Results tagged ‘ Masahiro Tanaka ’

End of the Year Awards

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This past Sunday the 2014 MLB regular season ended, effectively finishing the Yankees’ activity until pitchers and catchers report to Tampa in February.

Fans are already going through so-called “pinstripe withdrawal.” However, the radical Royals-Athletics Wild Card game Tuesday night was certainly enough to divert attention off the fact that the Yankees aren’t playing and good baseball is still existent now that we’re in the month of October.

Yet, this is Yankee Yapping, not Royals or A’s Yapping. And the Yankees are about tradition. A tradition since the inception of this blog in 2009 has been the end of the year awards. Not one to break to tradition, this year is not any different. Therefore, YY proudly presents the sixth annual end of the year awards.

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It’s only fitting to start with a born winner.

Yankee Yapping Lifetime Achievement Award

Winner: Derek Jeter

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Proverbs 18:8 says, “The words of a talebearer are like dainty morsels that sink into one’s inmost being.”

The stories Derek Jeter has told us with his bat and with his glove over the years have not only sank deep into our inmost being, but are a part of us all forever.

Last Thursday Jeter captivated us with one final tale at Yankee Stadium, winning the game in dramatic fashion. It left everyone – everyone being the entire population of the country, because that’s who was watching – in disbelief. A 5-2 game became a 5-5 game by way of the baseball gods.

A 5-5 game then became the Yankee Captain’s game to win with a sharp single into right field to knock in the deciding run. Add the walk-off base hit in his final game in the Bronx to the laundry list of accomplishments and huge hits Jeter has racked up over the years.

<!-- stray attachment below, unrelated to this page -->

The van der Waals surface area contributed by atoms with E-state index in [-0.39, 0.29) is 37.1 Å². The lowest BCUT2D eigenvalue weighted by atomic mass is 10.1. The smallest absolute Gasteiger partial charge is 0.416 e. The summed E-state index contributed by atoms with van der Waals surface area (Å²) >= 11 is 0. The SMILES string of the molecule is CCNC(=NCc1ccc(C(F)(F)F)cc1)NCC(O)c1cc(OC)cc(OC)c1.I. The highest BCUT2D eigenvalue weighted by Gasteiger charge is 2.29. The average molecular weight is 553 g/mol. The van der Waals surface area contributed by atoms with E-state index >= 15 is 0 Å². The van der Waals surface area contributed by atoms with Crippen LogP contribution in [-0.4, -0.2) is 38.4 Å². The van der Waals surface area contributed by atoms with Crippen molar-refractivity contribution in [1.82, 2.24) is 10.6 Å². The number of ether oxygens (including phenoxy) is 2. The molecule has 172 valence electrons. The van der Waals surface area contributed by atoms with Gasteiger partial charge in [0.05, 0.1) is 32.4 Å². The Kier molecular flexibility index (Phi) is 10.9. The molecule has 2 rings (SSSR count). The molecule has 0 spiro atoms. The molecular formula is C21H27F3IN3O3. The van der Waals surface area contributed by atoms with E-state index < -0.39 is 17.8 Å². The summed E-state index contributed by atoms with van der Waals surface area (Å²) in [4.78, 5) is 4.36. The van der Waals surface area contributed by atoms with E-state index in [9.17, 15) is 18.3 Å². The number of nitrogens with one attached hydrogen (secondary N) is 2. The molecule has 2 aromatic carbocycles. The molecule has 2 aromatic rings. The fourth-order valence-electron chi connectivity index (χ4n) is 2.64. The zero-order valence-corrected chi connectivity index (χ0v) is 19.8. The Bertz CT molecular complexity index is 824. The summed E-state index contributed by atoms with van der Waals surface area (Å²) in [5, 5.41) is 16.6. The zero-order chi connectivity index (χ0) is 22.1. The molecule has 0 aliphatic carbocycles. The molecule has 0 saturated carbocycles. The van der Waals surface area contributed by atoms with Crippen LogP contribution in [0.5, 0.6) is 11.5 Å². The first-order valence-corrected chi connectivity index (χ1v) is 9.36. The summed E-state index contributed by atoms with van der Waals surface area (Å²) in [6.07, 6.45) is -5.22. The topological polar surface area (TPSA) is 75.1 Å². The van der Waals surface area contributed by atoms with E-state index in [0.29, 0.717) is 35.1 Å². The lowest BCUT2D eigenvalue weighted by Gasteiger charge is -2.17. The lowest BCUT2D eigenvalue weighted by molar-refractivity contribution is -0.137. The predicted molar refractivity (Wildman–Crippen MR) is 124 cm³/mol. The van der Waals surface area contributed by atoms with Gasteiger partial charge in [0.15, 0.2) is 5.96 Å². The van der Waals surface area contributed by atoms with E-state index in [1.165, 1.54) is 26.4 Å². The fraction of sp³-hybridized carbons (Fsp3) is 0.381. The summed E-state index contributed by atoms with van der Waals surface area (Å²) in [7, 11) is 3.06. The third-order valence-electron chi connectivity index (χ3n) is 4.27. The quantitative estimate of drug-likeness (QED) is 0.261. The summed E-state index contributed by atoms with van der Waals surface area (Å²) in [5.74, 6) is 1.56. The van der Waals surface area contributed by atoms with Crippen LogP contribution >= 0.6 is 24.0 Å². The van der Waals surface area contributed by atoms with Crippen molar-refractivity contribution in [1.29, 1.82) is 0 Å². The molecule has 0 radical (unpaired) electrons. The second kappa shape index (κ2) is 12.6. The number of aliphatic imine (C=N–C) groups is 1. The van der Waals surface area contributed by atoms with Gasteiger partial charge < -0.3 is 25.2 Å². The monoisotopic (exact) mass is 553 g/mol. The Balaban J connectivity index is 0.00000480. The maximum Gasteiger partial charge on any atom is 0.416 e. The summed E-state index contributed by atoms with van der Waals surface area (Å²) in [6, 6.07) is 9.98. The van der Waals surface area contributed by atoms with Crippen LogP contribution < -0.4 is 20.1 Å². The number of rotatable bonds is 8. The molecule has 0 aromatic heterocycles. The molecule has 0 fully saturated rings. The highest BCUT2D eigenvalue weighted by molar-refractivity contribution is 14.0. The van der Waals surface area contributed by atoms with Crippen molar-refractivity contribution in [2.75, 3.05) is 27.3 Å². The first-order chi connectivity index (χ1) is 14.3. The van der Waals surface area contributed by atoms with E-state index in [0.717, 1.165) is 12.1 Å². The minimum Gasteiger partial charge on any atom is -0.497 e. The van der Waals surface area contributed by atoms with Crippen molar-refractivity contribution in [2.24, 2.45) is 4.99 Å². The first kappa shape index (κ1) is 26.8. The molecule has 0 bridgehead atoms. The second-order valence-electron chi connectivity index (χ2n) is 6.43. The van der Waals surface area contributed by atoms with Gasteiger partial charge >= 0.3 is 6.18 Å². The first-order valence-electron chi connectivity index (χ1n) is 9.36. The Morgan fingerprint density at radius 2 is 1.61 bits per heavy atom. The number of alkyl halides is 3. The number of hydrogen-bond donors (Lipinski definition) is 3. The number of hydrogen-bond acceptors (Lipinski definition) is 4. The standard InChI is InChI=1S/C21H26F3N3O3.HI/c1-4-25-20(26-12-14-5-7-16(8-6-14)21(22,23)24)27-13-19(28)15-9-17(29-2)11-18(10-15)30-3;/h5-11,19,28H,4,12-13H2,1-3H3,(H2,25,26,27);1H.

World Series titles, All-Star Games, we can go on all day about how much of a winner Jeter is. But his attitude makes him even more of a winner; his humility and respect for everyone and everything only enhances his heroic image.

Now that he is officially retired from baseball, it’ll be interesting to see where life takes the former Yankee shortstop. I’m sure whatever adventures Jeter has in his life post-baseball, he’ll appreciate them all with dignity and grace.

His first adventure seems to be a blog for fans to connect with pro athletes entitled The Players Tribune, as announced today. Not a bad project to start right away, in this writer’s view.

Congrats on the YY Lifetime Achievement Award and congrats on a legendary career, Derek!


Yankee Yapping Most Valuable Player

Winner: Brett Gardner

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I can’t count how many times this year I heard, “How crazy is it that Brett Gardner is our best player?”

Numerically Gardner proved it this year, setting career highs in home runs with 17, RBIs with 58, and plate appearances with 636.

For a guy that signed a big extension at the outset of the season, Gardner certainly gave the Yankees hope moving forward; perhaps showing that his best days are yet to come. It also helped that, in a Yankee season riddled with age and injuries, the 31-year-old outfielder could stay on the field, being that played 148 games.

Consistency also helped Gardner win the YY MVP. He was pretty solid overall. As the leadoff hitter for most of the year, he generally was able to get the job done.

Congrats Brett!


Yankee Yapping Ace of the Year

Winner: Hiroki Kuroda

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After the Yankees’ 5-3 win on Sept. 19 over the Blue Jays – a game Hiroki Kuroda won, getting there by tossing 6 2/3 strong innings – Jeter said, “if we scored any runs for him, he’d have 17, 18 wins.”

How can anyone object?

Kuroda went 11-9 this year with a 3.71 ERA, though his record doesn’t (at all) reflect the type of season he put together. Not only did he pitch well when Yankee run production was in short supply, he outlasted his fellow starters on the staff in terms of staying healthy.

A lot was talked about how the Yanks lost 80 percent of their starting pitchers to injury, and it was almost overlooked that Kuroda was the 20 percent who remained in the rotation and gave his team a chance to win every time he took the ball.

Kuroda pitched 199 innings this year, almost matching the 201 1/3 he threw last year. In 2013 he scuffled at the end of the season, citing arm fatigue as the reason for his late-season trifles. A year older this year, there was no such scuffle; no tired arm in the dog days.